This article appeared online at TheNewAmerican.com on Wednesday, August 8, 2018:
Thanks to social media (outside press isn’t allowed to report on Iran’s internal affairs), the world is learning about the growing protests by irate citizens suffering under the country’s oppressive regime. The protests predate by months the reimposition of U.S. sanctions, and the protesters are blaming the regime and not President Trump for their troubles.
For example, in one video posted on social media on Thursday, protesters chanted “Death to inflation! Death to unemployment!” while another showed crowds leaving a soccer game at Tehran’s Azadi Stadium chanting “Death to the dictator!”, referring to the country’s President Hassan Rouhani. Still another showed protests in Kazerun, a city in southern Iran, on Sunday night chanting insults about Rouhani’s security forces. On Monday the largest demonstration took place in Mashhad, Iran’s second-largest city, after a local opposition cleric called on them to protest the government’s failure to keep its promises.
Those promises made and not kept followed protests earlier in the year by crowds in hundreds of cities demanding restoration of clean water supplies and predictable electricity.
One of the promises broken has idled hundreds of buses, as the drivers don’t have the money to buy fuel for them. One social-media entry came from driver Raman Ghavami:
More than 6k bus drivers in Tehran have been waiting for 24 hours to get fuel. But … the gov hasn’t paid back its debts to the company. Tens of thousands of people [are] waiting for these buses to go [back] to work.
Another driver wrote, “Look at our situation. We’ve been waiting 24 hours. How dare the regime send money to Hezbollah and Palestine when the country is in trouble. Our revolution’s aim wasn’t to support dirty [Hezbollah leader] Hassan Nasrallah [so] we can be oppressed here. Enough!”
The issues driving the protests are mostly economic, stemming mainly from the country’s inflation, caused by its central bank. The rial has lost more than 80 percent of its value in the last 12 months, driving the prices of fruits and vegetables beyond the reach of many of the poorest in the country.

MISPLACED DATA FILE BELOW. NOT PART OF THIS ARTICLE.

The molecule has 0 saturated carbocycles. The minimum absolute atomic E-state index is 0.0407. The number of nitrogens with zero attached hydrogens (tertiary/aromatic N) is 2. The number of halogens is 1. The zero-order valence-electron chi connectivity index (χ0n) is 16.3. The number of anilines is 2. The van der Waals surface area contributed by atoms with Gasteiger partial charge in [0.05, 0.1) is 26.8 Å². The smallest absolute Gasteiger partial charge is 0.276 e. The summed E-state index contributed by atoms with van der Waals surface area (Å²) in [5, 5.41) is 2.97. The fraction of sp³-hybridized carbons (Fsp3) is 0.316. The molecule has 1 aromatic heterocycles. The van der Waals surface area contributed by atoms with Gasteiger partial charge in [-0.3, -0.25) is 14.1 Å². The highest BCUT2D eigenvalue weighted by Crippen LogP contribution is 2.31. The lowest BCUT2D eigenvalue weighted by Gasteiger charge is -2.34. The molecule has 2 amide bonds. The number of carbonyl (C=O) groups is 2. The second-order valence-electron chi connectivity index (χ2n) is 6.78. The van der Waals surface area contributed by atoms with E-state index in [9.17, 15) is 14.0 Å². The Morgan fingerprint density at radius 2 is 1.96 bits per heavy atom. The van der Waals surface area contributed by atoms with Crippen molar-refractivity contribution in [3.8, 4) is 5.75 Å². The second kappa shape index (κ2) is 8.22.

The economy is projected to decline by more than four percent next year due mostly to U.S. sanctions that will put pressure on Iran’s customers to scale back purchases of the country’s crude-oil production. When Trump’s second round of sanctions hits in November, they will aim directly at Iran’s crude oil exports and its related shipping industry.
At the moment Rouhani is unconcerned: “Look how many calls are out there in cyberspace to come out for riots or protests,” he said in a televised speech. “Only a small number come. This shows people’s patience and awareness. I do not have any national security concerns.”
Neither do observers from the Wall Street Journal. Wrote Asa Fitch and Aresu Eqball from Dubai, “While the unrest poses challenges to Iran’s leaders, experts who watch Iran say it is unlikely to undermine the regime, which has withstood more serious bouts of unrest [in the past].” But, they added: “In a country where the wealthy and well-connected enjoy fast cars and luxury hotels [while] the underclass toils to afford rice, bread and sugar, the social fabric is being strained by the economic threat posed by new U.S. sanctions.”
As the latest sanctions begin to bite, and with November’s sanctions set to increase the pain, will the protests following them be large enough to be the spark that lights the fuse that ignites the explosion that blows up the present oppressive regime?
It happened before, in 1978, when a pivotal event occurred that historians think marked the point of no return, leading to the abolition of Iran’s monarchy a year later. Called Black Friday, it was marked by the shooting of dozens of protesters and ended any hope for compromise with the existing regime.